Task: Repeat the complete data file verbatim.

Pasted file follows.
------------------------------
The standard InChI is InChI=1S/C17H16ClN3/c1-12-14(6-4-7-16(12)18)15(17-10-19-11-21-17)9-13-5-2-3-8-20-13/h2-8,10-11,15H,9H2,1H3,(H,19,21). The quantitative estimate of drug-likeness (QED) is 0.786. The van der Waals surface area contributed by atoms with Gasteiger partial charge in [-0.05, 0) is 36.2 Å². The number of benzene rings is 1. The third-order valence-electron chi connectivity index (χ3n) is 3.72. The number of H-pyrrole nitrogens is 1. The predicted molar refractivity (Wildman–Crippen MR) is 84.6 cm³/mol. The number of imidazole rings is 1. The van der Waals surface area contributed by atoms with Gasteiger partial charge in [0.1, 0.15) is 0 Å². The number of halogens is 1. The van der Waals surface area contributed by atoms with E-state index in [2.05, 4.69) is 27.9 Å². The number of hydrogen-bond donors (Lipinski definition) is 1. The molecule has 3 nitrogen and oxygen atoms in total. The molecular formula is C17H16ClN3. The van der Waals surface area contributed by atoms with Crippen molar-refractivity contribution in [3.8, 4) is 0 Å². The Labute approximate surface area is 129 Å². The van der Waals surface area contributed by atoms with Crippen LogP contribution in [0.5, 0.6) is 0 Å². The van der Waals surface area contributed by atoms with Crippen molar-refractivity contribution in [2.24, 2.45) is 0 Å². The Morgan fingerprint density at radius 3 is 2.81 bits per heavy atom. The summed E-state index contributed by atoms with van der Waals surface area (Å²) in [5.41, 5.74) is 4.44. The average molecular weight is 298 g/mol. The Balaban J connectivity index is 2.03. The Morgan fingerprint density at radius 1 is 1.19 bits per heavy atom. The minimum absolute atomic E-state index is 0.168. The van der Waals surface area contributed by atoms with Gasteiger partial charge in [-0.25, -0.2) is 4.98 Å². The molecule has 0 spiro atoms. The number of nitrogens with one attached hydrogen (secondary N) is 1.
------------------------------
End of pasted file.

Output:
The standard InChI is InChI=1S/C17H16ClN3/c1-12-14(6-4-7-16(12)18)15(17-10-19-11-21-17)9-13-5-2-3-8-20-13/h2-8,10-11,15H,9H2,1H3,(H,19,21). The quantitative estimate of drug-likeness (QED) is 0.786. The van der Waals surface area contributed by atoms with Gasteiger partial charge in [-0.05, 0) is 36.2 Å². The number of benzene rings is 1. The third-order valence-electron chi connectivity index (χ3n) is 3.72. The number of H-pyrrole nitrogens is 1. The predicted molar refractivity (Wildman–Crippen MR) is 84.6 cm³/mol. The number of imidazole rings is 1. The van der Waals surface area contributed by atoms with Gasteiger partial charge in [0.1, 0.15) is 0 Å². The number of halogens is 1. The van der Waals surface area contributed by atoms with E-state index in [2.05, 4.69) is 27.9 Å². The number of hydrogen-bond donors (Lipinski definition) is 1. The molecule has 3 nitrogen and oxygen atoms in total. The molecular formula is C17H16ClN3. The van der Waals surface area contributed by atoms with Crippen molar-refractivity contribution in [3.8, 4) is 0 Å². The Labute approximate surface area is 129 Å². The van der Waals surface area contributed by atoms with Crippen LogP contribution in [0.5, 0.6) is 0 Å². The van der Waals surface area contributed by atoms with Crippen molar-refractivity contribution in [2.24, 2.45) is 0 Å². The Morgan fingerprint density at radius 3 is 2.81 bits per heavy atom. The summed E-state index contributed by atoms with van der Waals surface area (Å²) in [5.41, 5.74) is 4.44. The average molecular weight is 298 g/mol. The Balaban J connectivity index is 2.03. The Morgan fingerprint density at radius 1 is 1.19 bits per heavy atom. The minimum absolute atomic E-state index is 0.168. The van der Waals surface area contributed by atoms with Gasteiger partial charge in [-0.25, -0.2) is 4.98 Å². The molecule has 0 spiro atoms. The number of nitrogens with one attached hydrogen (secondary N) is 1.